I know very little about Victorian mourning practices except for things like mourning jewellery and the wearing of certain clothes. I stumbled upon the Thanatos Archive, and now I am haunted by these images. I'm interested in how we grieve and mourn through time and space, how practices change and vary across cultures. Maybe this stems from own lack of any kind of mourning rituals. Maybe I need to create these rituals for myself.
I'm intrigued by this need to photograph the dead. The above photos remind of the film "Everlasting Moments." In it, a Swedish woman at the turn of the 20th century takes photographs of dead children for their parents.
We have this need for the physicality of those we've lost--we keep their clothes, we try to preserve their scent, some even keep a lock of hair or take a photo of the deceased. For me, grief is always rooted in the body, in the fact that I will never touch my father again, never be held by him or hear his voice. I feel his absence not just emotionally but within the physical space around me. My pain is intensified when I think of the natural processes his body has gone through after death. He is bones. I know that's harsh or morbid to say but it's the truth and I can't comprehend it. I rarely go to the cemetery where he is buried. How can he be below the ground? How? I can't cope with it.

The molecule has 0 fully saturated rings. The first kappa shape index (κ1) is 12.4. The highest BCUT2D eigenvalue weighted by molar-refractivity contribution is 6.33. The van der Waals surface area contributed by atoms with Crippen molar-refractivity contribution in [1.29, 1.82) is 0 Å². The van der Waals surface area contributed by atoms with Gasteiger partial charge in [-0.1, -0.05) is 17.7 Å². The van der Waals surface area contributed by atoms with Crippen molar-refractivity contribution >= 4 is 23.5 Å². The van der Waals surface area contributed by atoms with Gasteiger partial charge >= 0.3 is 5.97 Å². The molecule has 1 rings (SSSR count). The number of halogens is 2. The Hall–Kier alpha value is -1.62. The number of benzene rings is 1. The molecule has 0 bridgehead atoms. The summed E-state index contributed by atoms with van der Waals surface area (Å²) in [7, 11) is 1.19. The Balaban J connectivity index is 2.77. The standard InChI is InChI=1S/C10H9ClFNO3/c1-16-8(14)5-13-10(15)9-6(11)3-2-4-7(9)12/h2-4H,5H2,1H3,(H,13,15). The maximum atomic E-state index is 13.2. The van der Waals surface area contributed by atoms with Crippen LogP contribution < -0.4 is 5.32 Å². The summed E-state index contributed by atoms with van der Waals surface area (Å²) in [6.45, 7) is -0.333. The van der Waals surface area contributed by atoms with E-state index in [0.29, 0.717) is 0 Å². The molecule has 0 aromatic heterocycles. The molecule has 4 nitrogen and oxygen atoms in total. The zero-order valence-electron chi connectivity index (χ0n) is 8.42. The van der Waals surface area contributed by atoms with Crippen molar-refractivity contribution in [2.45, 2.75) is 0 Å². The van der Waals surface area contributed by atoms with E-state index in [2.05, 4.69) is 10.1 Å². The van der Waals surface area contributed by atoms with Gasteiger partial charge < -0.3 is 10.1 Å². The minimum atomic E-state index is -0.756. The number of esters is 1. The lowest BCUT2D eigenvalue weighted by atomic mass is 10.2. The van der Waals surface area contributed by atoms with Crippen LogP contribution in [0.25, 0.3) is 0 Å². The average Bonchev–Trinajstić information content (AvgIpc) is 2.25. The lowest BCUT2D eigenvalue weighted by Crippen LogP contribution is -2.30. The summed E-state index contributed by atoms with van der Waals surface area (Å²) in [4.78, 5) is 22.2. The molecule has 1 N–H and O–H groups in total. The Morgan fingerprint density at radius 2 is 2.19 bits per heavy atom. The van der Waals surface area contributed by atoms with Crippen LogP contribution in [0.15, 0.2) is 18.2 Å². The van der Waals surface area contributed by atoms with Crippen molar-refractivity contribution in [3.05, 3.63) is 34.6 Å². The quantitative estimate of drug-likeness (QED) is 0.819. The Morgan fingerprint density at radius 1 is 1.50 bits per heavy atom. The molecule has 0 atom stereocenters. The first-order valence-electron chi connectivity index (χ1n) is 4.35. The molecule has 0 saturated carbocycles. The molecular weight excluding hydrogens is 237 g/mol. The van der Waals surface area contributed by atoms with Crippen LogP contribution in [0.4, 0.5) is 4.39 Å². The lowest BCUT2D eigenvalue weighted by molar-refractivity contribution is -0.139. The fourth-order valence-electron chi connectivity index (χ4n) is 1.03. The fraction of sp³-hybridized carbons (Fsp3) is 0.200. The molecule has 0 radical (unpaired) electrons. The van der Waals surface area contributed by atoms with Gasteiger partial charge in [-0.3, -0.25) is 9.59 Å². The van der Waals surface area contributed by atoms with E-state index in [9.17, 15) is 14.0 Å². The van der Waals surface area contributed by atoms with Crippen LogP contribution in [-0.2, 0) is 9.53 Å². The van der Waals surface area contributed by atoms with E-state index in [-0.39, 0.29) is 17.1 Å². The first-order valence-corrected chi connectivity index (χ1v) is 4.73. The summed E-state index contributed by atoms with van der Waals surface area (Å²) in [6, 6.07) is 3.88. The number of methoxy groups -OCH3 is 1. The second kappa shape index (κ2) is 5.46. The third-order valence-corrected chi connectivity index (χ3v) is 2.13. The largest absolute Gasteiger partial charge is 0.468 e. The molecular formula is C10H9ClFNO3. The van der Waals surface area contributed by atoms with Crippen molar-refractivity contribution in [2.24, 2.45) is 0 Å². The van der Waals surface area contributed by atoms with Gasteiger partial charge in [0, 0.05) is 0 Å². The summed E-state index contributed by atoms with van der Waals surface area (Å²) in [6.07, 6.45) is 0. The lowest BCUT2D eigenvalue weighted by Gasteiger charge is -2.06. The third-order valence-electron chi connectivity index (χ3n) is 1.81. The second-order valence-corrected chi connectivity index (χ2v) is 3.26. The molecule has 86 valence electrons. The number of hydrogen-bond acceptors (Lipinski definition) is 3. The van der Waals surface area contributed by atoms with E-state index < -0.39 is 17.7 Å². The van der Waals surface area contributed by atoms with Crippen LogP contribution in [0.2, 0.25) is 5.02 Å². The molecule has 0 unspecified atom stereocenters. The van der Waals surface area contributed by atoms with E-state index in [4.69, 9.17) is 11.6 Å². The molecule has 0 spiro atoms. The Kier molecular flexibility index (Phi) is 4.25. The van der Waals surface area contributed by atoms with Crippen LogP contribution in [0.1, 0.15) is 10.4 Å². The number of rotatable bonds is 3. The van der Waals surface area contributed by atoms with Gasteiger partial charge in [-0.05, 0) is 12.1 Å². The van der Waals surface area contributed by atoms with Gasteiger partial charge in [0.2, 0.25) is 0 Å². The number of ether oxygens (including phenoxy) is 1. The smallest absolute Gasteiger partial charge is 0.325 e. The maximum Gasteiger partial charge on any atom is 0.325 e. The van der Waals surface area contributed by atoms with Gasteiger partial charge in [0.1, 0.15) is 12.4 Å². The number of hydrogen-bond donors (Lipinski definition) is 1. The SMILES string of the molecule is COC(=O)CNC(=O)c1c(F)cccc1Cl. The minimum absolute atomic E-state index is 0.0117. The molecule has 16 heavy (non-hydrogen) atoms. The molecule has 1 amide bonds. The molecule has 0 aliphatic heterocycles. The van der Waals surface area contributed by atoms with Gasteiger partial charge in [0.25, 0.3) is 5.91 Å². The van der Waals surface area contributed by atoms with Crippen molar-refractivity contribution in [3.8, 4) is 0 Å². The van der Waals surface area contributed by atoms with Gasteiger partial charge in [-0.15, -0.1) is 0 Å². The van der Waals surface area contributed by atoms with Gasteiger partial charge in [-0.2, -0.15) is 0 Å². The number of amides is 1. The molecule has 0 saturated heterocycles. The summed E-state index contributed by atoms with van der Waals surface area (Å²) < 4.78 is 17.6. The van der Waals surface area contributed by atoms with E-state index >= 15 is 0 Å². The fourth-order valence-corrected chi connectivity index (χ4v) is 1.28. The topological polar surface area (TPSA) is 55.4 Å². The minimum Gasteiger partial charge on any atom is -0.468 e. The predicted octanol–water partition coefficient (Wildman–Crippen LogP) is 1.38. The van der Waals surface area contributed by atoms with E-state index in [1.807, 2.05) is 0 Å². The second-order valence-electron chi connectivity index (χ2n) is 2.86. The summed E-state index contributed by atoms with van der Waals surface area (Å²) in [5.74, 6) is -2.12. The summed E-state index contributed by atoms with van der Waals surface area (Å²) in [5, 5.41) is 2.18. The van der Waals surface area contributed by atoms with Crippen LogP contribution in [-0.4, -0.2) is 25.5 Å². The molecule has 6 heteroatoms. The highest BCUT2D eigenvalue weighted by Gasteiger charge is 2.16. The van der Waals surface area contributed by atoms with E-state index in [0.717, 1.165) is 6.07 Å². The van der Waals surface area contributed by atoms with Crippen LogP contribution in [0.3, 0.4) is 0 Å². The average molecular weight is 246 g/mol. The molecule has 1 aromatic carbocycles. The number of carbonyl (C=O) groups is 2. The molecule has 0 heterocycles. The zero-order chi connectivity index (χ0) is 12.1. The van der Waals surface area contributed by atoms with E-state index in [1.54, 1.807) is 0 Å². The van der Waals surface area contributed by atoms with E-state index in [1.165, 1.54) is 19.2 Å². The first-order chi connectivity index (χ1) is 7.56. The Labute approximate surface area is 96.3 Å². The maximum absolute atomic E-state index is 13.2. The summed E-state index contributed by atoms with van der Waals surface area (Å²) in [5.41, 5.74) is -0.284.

The photos above preserve the body, they capture it before decay and decomposition begin. That's how we always want to remember the dead. But I still find myself haunted by the corpse--the horror of seeing it, the anguish it still causes me. It's the one thing I wish I could forget, could un-see. If only it were possible.